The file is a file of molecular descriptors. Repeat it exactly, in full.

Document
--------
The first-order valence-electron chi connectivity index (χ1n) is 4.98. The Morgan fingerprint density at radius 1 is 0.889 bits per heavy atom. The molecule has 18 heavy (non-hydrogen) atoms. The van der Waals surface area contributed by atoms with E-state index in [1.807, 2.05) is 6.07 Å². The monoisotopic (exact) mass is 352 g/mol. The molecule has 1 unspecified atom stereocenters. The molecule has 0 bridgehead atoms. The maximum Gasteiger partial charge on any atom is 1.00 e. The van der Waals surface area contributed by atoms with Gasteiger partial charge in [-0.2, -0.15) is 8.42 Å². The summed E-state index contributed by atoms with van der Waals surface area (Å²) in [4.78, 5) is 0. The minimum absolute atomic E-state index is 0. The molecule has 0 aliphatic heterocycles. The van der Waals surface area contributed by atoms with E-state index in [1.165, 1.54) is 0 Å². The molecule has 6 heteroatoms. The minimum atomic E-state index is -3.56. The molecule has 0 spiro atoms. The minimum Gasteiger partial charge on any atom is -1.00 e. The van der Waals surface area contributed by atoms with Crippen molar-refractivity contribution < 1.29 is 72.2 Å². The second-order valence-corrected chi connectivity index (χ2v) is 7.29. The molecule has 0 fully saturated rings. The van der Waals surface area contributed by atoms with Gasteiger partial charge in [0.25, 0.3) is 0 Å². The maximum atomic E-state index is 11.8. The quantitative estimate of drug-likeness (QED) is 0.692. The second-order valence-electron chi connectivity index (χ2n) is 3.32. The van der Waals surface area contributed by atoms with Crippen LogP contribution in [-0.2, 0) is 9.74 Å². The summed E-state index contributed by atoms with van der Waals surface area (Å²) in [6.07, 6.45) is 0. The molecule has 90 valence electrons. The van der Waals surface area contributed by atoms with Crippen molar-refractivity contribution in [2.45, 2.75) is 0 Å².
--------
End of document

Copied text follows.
The first-order valence-electron chi connectivity index (χ1n) is 4.98. The Morgan fingerprint density at radius 1 is 0.889 bits per heavy atom. The molecule has 18 heavy (non-hydrogen) atoms. The van der Waals surface area contributed by atoms with E-state index in [1.807, 2.05) is 6.07 Å². The monoisotopic (exact) mass is 352 g/mol. The molecule has 1 unspecified atom stereocenters. The molecule has 0 bridgehead atoms. The maximum Gasteiger partial charge on any atom is 1.00 e. The van der Waals surface area contributed by atoms with Gasteiger partial charge in [-0.2, -0.15) is 8.42 Å². The summed E-state index contributed by atoms with van der Waals surface area (Å²) in [4.78, 5) is 0. The minimum absolute atomic E-state index is 0. The molecule has 0 aliphatic heterocycles. The van der Waals surface area contributed by atoms with E-state index in [1.165, 1.54) is 0 Å². The molecule has 6 heteroatoms. The minimum atomic E-state index is -3.56. The molecule has 0 spiro atoms. The minimum Gasteiger partial charge on any atom is -1.00 e. The van der Waals surface area contributed by atoms with Crippen molar-refractivity contribution < 1.29 is 72.2 Å². The second-order valence-corrected chi connectivity index (χ2v) is 7.29. The molecule has 0 fully saturated rings. The van der Waals surface area contributed by atoms with Gasteiger partial charge in [0.25, 0.3) is 0 Å². The maximum atomic E-state index is 11.8. The quantitative estimate of drug-likeness (QED) is 0.692. The second-order valence-electron chi connectivity index (χ2n) is 3.32. The van der Waals surface area contributed by atoms with Crippen LogP contribution in [-0.2, 0) is 9.74 Å². The summed E-state index contributed by atoms with van der Waals surface area (Å²) in [6.07, 6.45) is 0. The molecule has 90 valence electrons. The van der Waals surface area contributed by atoms with Crippen molar-refractivity contribution in [2.45, 2.75) is 0 Å².